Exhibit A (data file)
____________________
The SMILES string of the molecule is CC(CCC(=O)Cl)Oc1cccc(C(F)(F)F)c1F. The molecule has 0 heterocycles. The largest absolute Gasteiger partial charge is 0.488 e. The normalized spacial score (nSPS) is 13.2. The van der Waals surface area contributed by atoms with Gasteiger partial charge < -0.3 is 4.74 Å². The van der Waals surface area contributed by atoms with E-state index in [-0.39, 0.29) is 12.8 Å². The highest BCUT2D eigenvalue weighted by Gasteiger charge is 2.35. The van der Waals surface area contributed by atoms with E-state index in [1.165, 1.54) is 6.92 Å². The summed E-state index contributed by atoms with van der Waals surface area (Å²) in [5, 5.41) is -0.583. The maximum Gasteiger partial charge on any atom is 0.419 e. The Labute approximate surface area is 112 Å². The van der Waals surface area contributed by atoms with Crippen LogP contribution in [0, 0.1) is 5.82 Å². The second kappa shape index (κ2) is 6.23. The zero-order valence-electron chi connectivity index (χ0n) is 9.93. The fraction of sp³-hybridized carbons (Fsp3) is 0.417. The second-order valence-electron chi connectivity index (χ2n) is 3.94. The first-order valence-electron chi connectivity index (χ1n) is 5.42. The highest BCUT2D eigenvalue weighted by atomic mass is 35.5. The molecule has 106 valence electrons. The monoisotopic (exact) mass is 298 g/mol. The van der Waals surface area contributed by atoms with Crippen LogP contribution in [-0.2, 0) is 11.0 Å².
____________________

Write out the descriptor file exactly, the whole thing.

The SMILES string of the molecule is CC(CCC(=O)Cl)Oc1cccc(C(F)(F)F)c1F. The molecule has 0 heterocycles. The largest absolute Gasteiger partial charge is 0.488 e. The normalized spacial score (nSPS) is 13.2. The van der Waals surface area contributed by atoms with Gasteiger partial charge < -0.3 is 4.74 Å². The van der Waals surface area contributed by atoms with E-state index in [-0.39, 0.29) is 12.8 Å². The highest BCUT2D eigenvalue weighted by Gasteiger charge is 2.35. The van der Waals surface area contributed by atoms with E-state index in [1.165, 1.54) is 6.92 Å². The summed E-state index contributed by atoms with van der Waals surface area (Å²) in [5, 5.41) is -0.583. The maximum Gasteiger partial charge on any atom is 0.419 e. The Labute approximate surface area is 112 Å². The van der Waals surface area contributed by atoms with Crippen LogP contribution in [0, 0.1) is 5.82 Å². The second kappa shape index (κ2) is 6.23. The zero-order valence-electron chi connectivity index (χ0n) is 9.93. The fraction of sp³-hybridized carbons (Fsp3) is 0.417. The second-order valence-electron chi connectivity index (χ2n) is 3.94. The first-order valence-electron chi connectivity index (χ1n) is 5.42. The highest BCUT2D eigenvalue weighted by atomic mass is 35.5. The molecule has 106 valence electrons. The monoisotopic (exact) mass is 298 g/mol. The van der Waals surface area contributed by atoms with Crippen LogP contribution in [-0.2, 0) is 11.0 Å².